Dear John, I Still Miss You

Dear John,

Another year has passed. It’s been seven since I saw you last. I’ve been thinking a lot about you. When you died my biggest fear was that I’d forget something about you and our last day together; I wanted to remember every tiny detail always.  The other fear that haunted me was that one day it would get easier and I wouldn’t miss you so much. So I’m grateful for the memories I have and I’m grateful for the bittersweet ache they leave in me.

I’ll be honest. I don’t dwell on you anymore. That makes it easier. For the first year, I hugged close everything that reminded me of you: photos, videos, memories and especially music. But I can’t hug those things anymore because they’re too sharp and they cut through the scar tissue that took so long to grow on my shattered heart. Sometimes when you flit across my memory I find myself shaking my head just as I did  after you died, because I can’t comprehend that you are gone from here.

But I’ve decided this won’t be a day for sadness. I went to Mass this morning and I saw S² eyeing me with concern. I smiled at him and told him truthfully that I just had a tickle in my throat (Easter flowers and incense can do that). Now I sit in the fading sun and think of you.

We’ve always shared a passion for reading, writing and music. When you were a toddler, you’d put on a pair of star-shaped sunglasses, sit at a little piano shaped box and lip-sync to Elton John’s greatest hits. We called you “Elton Johnny”. It was the only time Mom and Dad listened to Elton John without complaint, so we had you do it often. When you were a little older, we played school. I swore for years I taught you to read, but after trying to teach my own children, I wonder…

Syd Barrett Roger Waters

Remember the summer you were turning sixteen? Dave had moved to Cleveland for his new job. You and Mom stayed in upstate New York to help me sell the house. We were really into Pink Floyd that year and we discovered Wish You Were Here. I have a hard time listening to it now. You brought books about the band, which I read when you were done. Then we’d talk about Syd Barrett and debate about Roger Waters and David Gilmour while we worked on my yard. You did a lot of yard work for me so I told you I take you out to dinner. You wanted steak and lobster. Funny thing for a fifteen-year-old to want for dinner, but typical for you.

Remember that same summer going to the mall parking lot late at night so you could practice driving a stick shift before getting your driver’s license? We saw a UFO hovering above the woods next to the mall. It was amazing, but we never told anyone about it because we knew no one would believe it.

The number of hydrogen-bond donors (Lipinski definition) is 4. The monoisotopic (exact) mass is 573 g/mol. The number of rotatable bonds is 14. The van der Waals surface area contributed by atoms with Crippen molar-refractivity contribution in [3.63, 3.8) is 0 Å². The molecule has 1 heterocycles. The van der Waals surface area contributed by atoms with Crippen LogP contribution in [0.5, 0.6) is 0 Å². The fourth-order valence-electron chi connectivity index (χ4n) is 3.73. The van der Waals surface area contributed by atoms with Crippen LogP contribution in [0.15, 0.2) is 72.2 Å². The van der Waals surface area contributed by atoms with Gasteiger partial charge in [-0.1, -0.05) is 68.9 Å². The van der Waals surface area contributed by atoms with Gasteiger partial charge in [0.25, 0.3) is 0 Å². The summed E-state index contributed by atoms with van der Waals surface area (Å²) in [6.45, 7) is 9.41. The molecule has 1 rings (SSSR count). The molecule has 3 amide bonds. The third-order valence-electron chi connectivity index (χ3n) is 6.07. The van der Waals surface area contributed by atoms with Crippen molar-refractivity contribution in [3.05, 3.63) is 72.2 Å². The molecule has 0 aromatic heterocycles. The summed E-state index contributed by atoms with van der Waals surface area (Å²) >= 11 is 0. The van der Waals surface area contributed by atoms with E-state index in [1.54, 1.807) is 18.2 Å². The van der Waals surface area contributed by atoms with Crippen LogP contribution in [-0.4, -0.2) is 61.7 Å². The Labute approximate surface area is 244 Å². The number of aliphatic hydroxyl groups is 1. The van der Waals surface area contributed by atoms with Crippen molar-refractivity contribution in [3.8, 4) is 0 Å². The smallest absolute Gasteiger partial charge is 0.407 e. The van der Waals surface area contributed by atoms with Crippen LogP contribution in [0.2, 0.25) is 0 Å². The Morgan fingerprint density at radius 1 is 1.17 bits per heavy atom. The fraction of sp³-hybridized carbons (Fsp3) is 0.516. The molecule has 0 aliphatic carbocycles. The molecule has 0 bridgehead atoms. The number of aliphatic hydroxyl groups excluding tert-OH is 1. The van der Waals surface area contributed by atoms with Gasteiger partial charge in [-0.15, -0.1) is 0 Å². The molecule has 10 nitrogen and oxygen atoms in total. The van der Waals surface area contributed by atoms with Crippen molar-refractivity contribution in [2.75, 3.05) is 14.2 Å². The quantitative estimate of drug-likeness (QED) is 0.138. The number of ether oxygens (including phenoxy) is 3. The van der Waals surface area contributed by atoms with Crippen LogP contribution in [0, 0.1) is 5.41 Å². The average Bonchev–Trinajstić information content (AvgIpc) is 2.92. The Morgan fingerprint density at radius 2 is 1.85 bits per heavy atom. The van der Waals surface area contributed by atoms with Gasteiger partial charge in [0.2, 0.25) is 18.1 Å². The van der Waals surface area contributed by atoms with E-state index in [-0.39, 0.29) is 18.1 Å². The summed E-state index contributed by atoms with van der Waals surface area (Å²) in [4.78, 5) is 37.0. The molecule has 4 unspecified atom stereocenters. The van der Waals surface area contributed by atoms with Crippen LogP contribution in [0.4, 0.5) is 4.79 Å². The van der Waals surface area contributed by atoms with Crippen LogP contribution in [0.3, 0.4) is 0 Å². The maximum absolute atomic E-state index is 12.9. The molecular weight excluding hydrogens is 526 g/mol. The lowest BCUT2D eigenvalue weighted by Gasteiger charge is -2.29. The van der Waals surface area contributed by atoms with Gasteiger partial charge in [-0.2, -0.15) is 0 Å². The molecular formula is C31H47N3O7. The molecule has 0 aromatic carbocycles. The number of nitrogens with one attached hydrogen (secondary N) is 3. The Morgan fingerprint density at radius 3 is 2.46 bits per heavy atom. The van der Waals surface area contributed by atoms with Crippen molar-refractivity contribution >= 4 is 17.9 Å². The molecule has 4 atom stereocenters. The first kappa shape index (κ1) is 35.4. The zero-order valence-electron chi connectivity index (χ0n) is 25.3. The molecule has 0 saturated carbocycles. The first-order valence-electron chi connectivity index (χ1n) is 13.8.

This is it but we didn't take a picture.

We both love Chris Cornell’s voice. One Christmas I shared his version of Ave Maria with you, but I don’t think you heard it over the football game. Then you shared Audioslave with me. After you died, I got your CD and listened to it constantly. I can’t listen to Audioslave anymore. That annoys me frankly, because I really like them.

But I can listen to  “United States of Whatever” by Liam Lynch. You turned my kids onto it. After they listened to it a million times a day, it grew on me. Do you remember when we found the video? Wow. Liam was not the cool Eminem-type I’d imagined. But we loved the video and watched it a million times too.

And tonight, as I looked up the video to add it as a link to this post you, my little, beloved brother John, gave me a gift. A video I’d never seen of Dave Grohl, drummer extraordinaire (and my favorite), playing/pounding  his little heart out with Liam Lynch on United States of Whatever. And I’ll go to bed with a smile on my face, which is a gift I hadn’t expected on this of all nights.

Skip ahead sixty seconds. The quality improves greatly.

PS-Is it mandatory for great drummers to chew gum?


4 comments on “Dear John, I Still Miss You

  1. You know the grieving is over when the memories make you smile. 🙂


    • There are definitely more smiles now. Honestly, I don’t think the grieving will ever be totally gone, but it’s not constant like it was. It’s become more like pockets here and there.


  2. I deswcribed in my little blog how for me it took 19 years to finally notice that I can look back at my daughters death not in pain but in smiling rememberences. It never goes away but it does become possible to eventually see the good while forgeting the rest.


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